The warnings came from abortion rights groups, who saw the longstanding Supreme Court ruling that ensures a woman’s right to an abortion at risk of being overturned, or, what some saw as worse, quietly gutted.
(MORE: Supreme Court ‘will nullify’ Roe v. Wade even if it doesn’t ‘overturn’ it: Senate Dem)
“There’s no way to sugarcoat it,” Dawn Laguens, the former executive vice president of Planned Parenthood who stepped down in November, said when Kavanaugh was nominated by the president in July. “The constitutional right to access safe, legal abortion in this country is on the line.”
And what abortion rights groups saw as a threat, anti-abortion groups saw as an opportunity — the best judicial climate in years.
“Indeed, this administration is not only shifting the Supreme Court, but the lower courts as well,” said former Rep. Marilyn Musgrave, R-Colorado, who currently works with the Susan B. Anthony List, a nationwide anti-abortion group that focuses on elections and policy, as the vice president of government affairs.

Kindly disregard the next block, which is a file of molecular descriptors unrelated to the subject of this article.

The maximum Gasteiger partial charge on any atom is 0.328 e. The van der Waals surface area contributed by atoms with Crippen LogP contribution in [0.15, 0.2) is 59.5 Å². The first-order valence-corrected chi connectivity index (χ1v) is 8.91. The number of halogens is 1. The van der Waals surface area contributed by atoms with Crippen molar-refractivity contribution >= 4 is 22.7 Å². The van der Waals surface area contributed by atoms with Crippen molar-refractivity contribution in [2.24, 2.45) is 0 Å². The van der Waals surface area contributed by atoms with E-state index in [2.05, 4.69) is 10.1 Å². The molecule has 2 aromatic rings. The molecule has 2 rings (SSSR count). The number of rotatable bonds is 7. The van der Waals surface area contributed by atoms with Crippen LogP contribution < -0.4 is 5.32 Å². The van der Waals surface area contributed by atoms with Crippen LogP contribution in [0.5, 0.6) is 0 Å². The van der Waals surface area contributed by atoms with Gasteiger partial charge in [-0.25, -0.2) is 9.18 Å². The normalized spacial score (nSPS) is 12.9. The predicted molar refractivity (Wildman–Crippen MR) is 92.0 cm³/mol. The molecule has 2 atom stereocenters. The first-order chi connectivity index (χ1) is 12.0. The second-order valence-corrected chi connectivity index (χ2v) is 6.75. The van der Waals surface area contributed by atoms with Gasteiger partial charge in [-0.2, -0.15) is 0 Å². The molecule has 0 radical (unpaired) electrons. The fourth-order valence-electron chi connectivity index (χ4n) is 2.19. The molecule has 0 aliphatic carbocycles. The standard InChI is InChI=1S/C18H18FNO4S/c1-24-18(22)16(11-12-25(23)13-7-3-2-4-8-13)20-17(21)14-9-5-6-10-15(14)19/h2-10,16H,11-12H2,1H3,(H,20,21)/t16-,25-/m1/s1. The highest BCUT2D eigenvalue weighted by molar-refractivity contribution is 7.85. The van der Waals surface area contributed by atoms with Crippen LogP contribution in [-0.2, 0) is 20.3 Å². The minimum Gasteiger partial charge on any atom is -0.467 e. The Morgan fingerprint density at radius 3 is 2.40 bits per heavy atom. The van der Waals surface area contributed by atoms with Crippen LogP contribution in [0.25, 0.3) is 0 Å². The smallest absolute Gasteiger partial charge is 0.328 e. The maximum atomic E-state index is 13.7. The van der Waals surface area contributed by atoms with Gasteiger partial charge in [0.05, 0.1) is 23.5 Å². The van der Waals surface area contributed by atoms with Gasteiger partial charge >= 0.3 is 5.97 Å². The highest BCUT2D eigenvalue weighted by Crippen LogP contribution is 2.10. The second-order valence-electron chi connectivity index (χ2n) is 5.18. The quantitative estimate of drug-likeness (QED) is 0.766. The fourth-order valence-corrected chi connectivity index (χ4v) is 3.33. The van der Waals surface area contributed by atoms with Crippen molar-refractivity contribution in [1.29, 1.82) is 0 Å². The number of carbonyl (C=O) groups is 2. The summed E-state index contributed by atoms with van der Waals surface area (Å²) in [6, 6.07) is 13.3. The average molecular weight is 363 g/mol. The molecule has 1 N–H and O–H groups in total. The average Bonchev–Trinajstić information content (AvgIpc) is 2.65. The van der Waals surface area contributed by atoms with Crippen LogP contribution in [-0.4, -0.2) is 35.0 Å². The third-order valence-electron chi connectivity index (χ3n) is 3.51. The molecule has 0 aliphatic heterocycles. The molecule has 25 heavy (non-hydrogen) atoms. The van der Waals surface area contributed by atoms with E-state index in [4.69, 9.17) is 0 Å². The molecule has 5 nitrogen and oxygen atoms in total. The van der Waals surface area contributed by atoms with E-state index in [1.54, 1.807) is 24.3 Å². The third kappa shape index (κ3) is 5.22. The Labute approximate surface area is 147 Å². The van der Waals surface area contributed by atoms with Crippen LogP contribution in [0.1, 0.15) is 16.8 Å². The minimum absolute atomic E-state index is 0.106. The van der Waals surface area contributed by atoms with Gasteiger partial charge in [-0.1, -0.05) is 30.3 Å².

As Congress reconvenes for the 116th session, half-a-year after Kavanaugh’s nomination and two months after the 2018 midterms, the nation has seen political shake-ups across branches of government that are likely to bring changes to abortion legislation and, potentially, the look of Roe v. Wade.
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